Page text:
"Still not king" was a reference to Hamlet
This morning, Andy looked at my desk and then at me and said, "Your artwork?"
"No, my friend Allie."
"Well on her behalf, Thank you."
I was talking with Barbara and said that this is part of that sliver in time in which I and everyone else can agree that we like the weather, though for me it is tainted by knowledge of what's to come.
Have I mentioned recently how much I love obsessiveicons? I've been hunting icons for that enveloped by warmth happy feeling and have found a number of lovely icons (some of which definitely don't fit the criteria but which I'm hanging on to for the moment 'cause I like them). ( Collapse )
While searching ... oh, The Little Prince (Antoine de Saint-Exupéry). *shivers* (in a good way)
Also: lizards! That reminds me that as well as potatoes and blood I need a lizard icon. I'm not super taken with my options in the linked post, though.
Today I was wearing my black Limited shirt with the white pinstripes, with my bluegreen camisole under it. Mary Alice said, "I love
that shirt on you... with that neckline and then the bit under it... very
During lunch we watched the first few minutes of "It's Only a Paper Moon" (DS9
7.10) and I teared up because I am a huge sap, and I was thinking how this remains true even though I hate people, and how my hatred of people has been way more prevalent recently than usual. I've been saying it often for a few years (and Cat has latched onto it like whoa) but I feel like it didn't use to be as true as it is now, like things didn't grate as much.
I was thinking on the train home how it's interesting that I am so Libertarian (i.e. committed to "do what you want so long as you don't hurt anyone else") since I have such a low opinion of just about everyone. Of course, I am forever pointing out that if you give the government lots of power eventually people you don't like will be in power and you will be in trouble; and since there are very few people I would want in power, well . . . .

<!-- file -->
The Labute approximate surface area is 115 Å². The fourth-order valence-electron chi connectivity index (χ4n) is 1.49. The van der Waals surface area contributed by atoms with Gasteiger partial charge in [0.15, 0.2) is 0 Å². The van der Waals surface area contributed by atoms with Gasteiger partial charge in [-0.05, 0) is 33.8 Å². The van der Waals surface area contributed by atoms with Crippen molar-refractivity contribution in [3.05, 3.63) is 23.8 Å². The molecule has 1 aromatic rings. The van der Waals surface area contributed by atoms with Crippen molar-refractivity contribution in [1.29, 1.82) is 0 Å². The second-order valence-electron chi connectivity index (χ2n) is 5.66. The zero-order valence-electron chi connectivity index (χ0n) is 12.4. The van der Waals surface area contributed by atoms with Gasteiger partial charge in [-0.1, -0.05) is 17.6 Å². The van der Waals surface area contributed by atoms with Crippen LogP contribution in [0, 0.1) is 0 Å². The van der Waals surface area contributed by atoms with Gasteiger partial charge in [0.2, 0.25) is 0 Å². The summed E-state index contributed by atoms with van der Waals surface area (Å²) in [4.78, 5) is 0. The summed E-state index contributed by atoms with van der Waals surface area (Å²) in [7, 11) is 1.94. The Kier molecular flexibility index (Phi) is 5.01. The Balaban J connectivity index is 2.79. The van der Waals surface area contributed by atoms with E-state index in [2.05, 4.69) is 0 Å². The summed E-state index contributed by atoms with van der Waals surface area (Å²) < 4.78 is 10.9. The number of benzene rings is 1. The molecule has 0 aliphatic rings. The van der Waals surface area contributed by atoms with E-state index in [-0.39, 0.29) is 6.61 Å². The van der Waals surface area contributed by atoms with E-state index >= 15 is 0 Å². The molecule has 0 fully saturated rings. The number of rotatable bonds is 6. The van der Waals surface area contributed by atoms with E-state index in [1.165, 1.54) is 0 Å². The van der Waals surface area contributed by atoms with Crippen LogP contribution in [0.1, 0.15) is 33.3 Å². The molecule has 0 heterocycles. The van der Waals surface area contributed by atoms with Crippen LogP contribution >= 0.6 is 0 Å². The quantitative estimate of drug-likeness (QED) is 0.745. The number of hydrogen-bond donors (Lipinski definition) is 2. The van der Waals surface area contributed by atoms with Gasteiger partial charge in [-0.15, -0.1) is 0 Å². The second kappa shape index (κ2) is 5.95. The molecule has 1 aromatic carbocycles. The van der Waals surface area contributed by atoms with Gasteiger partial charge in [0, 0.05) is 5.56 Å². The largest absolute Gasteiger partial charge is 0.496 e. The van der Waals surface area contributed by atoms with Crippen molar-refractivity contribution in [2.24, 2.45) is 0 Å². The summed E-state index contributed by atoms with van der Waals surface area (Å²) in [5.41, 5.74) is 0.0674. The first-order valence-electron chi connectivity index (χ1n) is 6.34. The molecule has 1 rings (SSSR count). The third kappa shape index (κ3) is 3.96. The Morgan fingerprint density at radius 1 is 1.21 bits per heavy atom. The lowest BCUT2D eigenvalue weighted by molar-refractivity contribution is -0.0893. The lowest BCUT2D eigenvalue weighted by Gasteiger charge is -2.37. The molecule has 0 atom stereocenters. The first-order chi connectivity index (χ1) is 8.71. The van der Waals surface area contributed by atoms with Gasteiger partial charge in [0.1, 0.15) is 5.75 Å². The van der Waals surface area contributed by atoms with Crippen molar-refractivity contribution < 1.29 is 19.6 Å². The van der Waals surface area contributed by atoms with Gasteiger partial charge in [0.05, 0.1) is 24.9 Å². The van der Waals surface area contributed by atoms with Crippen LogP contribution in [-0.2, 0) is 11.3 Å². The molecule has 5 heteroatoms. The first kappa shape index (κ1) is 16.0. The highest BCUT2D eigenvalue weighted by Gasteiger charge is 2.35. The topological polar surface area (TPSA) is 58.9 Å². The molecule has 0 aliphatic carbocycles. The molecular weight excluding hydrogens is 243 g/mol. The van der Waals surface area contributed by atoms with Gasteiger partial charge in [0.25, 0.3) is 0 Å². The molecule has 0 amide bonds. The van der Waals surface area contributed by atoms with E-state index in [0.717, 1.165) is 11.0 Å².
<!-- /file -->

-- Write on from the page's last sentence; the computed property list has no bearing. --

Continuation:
used to have an icon that said, "Ravenclaw: It's not that we're smarter than you -- except we totally are." I may need to track down one of those.]
Back to the story of my full work day:
This morning/afternoon I actually had insufficient deskspace (I have huge amounts of space -- Eric is jealous/bitter -- but I currently have boxes and boxes of review materials) and I also kept losing papers -- oh that "losing my mind" kind of a day.
I realized that come tomorrow afternoon sanity will return, because Prof.B. isn't teaching Thursday or Friday -- this week he's teaching 2 classes Monday, 1 Tuesday, and 2 Wednesday. So since he and his RA were both out of the country for the past week plus, it's been intense. RA is consistently ever so grateful for what I do, and I still maintain that she does way more than I do.
Minimally stressful tasks today included photocopying chapter 16 of Dave Barry
for the NOM faculty's enjoyment.
RA brought chocolate coconut rum balls from Puerto Rico. Mmm, yum.
We are also attempting to make plans to go out for Happy Hour the end of this week (i.e., Friday) 'cause we definitely deserve it.thistlerose
sent me "gravel
Why do I not know when Senior Banquet is? My guess is the weekend of April 22, but I honestly do not know.
One problem with having a social life is it makes it difficult to go shopping or apt. hunting since I only have enough free time to do either/or. Life is pain, princess :)
I'm reading Awed to Heaven, Rooted in Earth
, and while I'm not sure anything
will ever fully redeem Brueggemann for "Maintaining Thick Narrative Against Thin Ideology" and I still haven't been able to get through The Prophetic Imagination
, I do find myself really liking a lot of the prayers in this book (and just as importantly, there has been little that has upset me). Recently I was struck by "the sounds of justice and judgment; / the images of Sodom and Gomorrah; / the imperatives of widows and orphans." [In "Even on such a day," 2001, p. 37.] Given Emma and I and the Horsepersons of the Apocalypse, I was so pleased to see Sodom and Gomorra implicitly in the context of poor hospitality (which is what just about everyone inside the Bible itself is talking about when they reference it).
Full text of that section: "We are bewildered, undone, frightened, / and then intrude the cadences of these old poets: / the cadences of fidelity and righteousness; / the sounds of justice and judgment; / the images of Sodom and Gomorrah; / the imperatives of widows and orphans."